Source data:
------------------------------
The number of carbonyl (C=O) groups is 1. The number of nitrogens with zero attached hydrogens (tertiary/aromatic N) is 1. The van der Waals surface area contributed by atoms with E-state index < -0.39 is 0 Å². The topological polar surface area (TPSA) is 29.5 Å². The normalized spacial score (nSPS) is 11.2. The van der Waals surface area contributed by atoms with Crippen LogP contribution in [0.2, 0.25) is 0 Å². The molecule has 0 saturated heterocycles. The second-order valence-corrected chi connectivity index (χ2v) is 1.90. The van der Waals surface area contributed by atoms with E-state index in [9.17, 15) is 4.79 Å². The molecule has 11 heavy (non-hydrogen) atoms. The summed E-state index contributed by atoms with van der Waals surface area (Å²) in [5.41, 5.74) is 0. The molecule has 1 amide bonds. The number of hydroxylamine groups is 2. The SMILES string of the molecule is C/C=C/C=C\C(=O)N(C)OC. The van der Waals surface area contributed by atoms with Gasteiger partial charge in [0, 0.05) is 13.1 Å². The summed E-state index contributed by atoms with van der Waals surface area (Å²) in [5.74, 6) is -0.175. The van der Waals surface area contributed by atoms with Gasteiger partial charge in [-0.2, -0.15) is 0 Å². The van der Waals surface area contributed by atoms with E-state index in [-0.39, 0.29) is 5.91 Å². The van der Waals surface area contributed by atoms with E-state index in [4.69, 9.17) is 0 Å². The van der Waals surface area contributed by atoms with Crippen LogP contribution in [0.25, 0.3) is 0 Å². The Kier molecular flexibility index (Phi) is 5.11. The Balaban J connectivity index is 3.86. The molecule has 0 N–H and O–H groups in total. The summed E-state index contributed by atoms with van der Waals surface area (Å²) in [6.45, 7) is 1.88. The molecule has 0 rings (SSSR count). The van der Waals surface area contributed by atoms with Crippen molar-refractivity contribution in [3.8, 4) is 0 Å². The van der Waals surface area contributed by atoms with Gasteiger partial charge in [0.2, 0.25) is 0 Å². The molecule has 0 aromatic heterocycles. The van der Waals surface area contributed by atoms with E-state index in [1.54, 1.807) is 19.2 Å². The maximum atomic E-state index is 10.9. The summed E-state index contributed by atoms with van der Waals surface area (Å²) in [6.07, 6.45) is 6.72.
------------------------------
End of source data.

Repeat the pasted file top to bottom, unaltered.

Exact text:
The number of carbonyl (C=O) groups is 1. The number of nitrogens with zero attached hydrogens (tertiary/aromatic N) is 1. The van der Waals surface area contributed by atoms with E-state index < -0.39 is 0 Å². The topological polar surface area (TPSA) is 29.5 Å². The normalized spacial score (nSPS) is 11.2. The van der Waals surface area contributed by atoms with Crippen LogP contribution in [0.2, 0.25) is 0 Å². The molecule has 0 saturated heterocycles. The second-order valence-corrected chi connectivity index (χ2v) is 1.90. The van der Waals surface area contributed by atoms with E-state index in [9.17, 15) is 4.79 Å². The molecule has 11 heavy (non-hydrogen) atoms. The summed E-state index contributed by atoms with van der Waals surface area (Å²) in [5.41, 5.74) is 0. The molecule has 1 amide bonds. The number of hydroxylamine groups is 2. The SMILES string of the molecule is C/C=C/C=C\C(=O)N(C)OC. The van der Waals surface area contributed by atoms with Gasteiger partial charge in [0, 0.05) is 13.1 Å². The summed E-state index contributed by atoms with van der Waals surface area (Å²) in [5.74, 6) is -0.175. The van der Waals surface area contributed by atoms with Gasteiger partial charge in [-0.2, -0.15) is 0 Å². The van der Waals surface area contributed by atoms with E-state index in [-0.39, 0.29) is 5.91 Å². The van der Waals surface area contributed by atoms with E-state index in [4.69, 9.17) is 0 Å². The van der Waals surface area contributed by atoms with Crippen LogP contribution in [0.25, 0.3) is 0 Å². The Kier molecular flexibility index (Phi) is 5.11. The Balaban J connectivity index is 3.86. The molecule has 0 N–H and O–H groups in total. The summed E-state index contributed by atoms with van der Waals surface area (Å²) in [6.45, 7) is 1.88. The molecule has 0 rings (SSSR count). The van der Waals surface area contributed by atoms with Crippen molar-refractivity contribution in [3.8, 4) is 0 Å². The van der Waals surface area contributed by atoms with Gasteiger partial charge in [0.2, 0.25) is 0 Å². The molecule has 0 aromatic heterocycles. The van der Waals surface area contributed by atoms with E-state index in [1.54, 1.807) is 19.2 Å². The maximum atomic E-state index is 10.9. The summed E-state index contributed by atoms with van der Waals surface area (Å²) in [6.07, 6.45) is 6.72.